Such wear-resistant coatings known from the current state of the art are relatively sensitive to erosion because they are not able to easily absorb the energy acting thereon during, for example, particle erosion attack. Instead, such wear-resistant coatings form cracks over large surface areas, such that after a relatively brief initiation phase, the wear-resistant coating known from the current state of the art begins to flake off over a large surface area.

FIG. 2 shows a first exemplary embodiment of a wear-resistant coating 22 according to the present technology which is applied to a gas turbine component 23. The wear-resistant coating 22 in FIG. 2 once again has multiple relatively hard ceramic layers 24, 25, 26, and 27 as well as multiple relatively soft metallic layers 28, 29, 30, and 31. The relatively hard ceramic layers 24 through 27 and the relatively soft metallic layers 28 through 31 are applied to the gas turbine component 23 in alternation on top of one another, specifically in such a way that a metallic layer 29 or 30 or 31 is respectively provided between two adjacent ceramic layers 24 and 25, or 25 and 26, or 26 and 27. An external layer 27 which forms an outer surface of the wear-resistant coating 22 is designed as a ceramic layer. An internal layer 28 which is applied directly to the gas turbine component 23 is designed as a metallic layer.

In the wear-resistant coating 22 according to the presently described technology, at least the external ceramic layer 27 which forms the outer surface of the wear-resistant coating is vertically segmented in the manner of a column. In the exemplary embodiment of FIG. 2, all of the ceramic layers 24, 25, 26, and 27, including the external ceramic layer 27, are vertically segmented in the manner of a column. Columns 32 which are separated from one another by interfaces 33 are thus formed inside each of the ceramic layers 24 through 27.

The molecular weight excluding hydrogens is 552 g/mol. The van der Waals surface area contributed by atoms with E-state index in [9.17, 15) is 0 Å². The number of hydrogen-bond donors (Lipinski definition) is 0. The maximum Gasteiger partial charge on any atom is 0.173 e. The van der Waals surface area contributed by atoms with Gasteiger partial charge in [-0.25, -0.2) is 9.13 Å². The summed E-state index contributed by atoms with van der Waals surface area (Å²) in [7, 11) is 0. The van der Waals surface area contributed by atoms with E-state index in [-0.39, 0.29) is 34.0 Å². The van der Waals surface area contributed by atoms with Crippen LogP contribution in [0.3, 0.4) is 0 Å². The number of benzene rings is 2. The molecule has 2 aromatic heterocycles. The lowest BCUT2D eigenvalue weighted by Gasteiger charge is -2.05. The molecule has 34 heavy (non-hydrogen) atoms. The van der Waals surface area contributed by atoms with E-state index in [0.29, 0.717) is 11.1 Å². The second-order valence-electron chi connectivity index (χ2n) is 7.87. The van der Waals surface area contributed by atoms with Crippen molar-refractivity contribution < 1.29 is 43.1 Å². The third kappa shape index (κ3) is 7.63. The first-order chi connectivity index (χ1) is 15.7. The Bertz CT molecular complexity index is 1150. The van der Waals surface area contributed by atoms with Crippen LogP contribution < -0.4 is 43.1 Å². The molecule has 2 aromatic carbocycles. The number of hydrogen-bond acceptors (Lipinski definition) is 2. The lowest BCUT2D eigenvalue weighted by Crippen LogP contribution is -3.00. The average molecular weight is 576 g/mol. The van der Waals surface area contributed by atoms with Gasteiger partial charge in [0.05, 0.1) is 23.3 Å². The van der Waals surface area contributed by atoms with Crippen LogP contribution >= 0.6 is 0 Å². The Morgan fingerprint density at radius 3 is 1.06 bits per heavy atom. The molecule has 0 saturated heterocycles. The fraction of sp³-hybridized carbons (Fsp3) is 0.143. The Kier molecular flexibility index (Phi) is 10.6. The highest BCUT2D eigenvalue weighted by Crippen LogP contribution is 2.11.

In the exemplary embodiment of FIG. 2, the interfaces 33 extend between the columns 32 of all the ceramic layers 24 through 27 which are vertically segmented in the manner of a column, approximately perpendicular to the surface of the gas turbine component. Thus, in the exemplary embodiment of FIG. 2 the columns 32 of all ceramic layers 24 through 27 which are segmented in the manner of a column have the same orientation, with the columns 32 of all ceramic layers 24 through 27 which are segmented in the manner of a column extending perpendicular to the surface of the gas turbine component 23, and therefore not being inclined relative to the surface of the gas turbine component 23.

As a result of the above-described columnar segmentation of at least the external ceramic layer 27 of the wear-resistant coating 22, the forces acting on the wear-resistant coating 22 during particle erosion attack, for example, may be easily absorbed. Spreading of microcracks produced by particle erosion attack, for example, is hindered by the interfaces 33. In this manner, any flaking of the external layer 27 of the wear-resistant coating 22 is limited to very small spatial areas, such that the wear-resistant coating 22 according to the presently described technology has good erosion resistance.

FIG. 3 shows in additional detail the wear-resistant coating 22 in the region of the external ceramic layer 27, which forms the outer surface of the wear-resistant coating 22 and is vertically segmented in the manner of a column. Thus, the layer 27 according to FIG. 3 is structured as a columnar pillar. Alternatively, the external ceramic layer as well as any other layer that is segmented in the manner of a column may be structured as, for example, a columnar rod or as a columnar fiber. FIG. 4 shows a layer 27 a structured as a columnar rod. FIG. 5 shows a layer 27 b structured as a columnar fiber.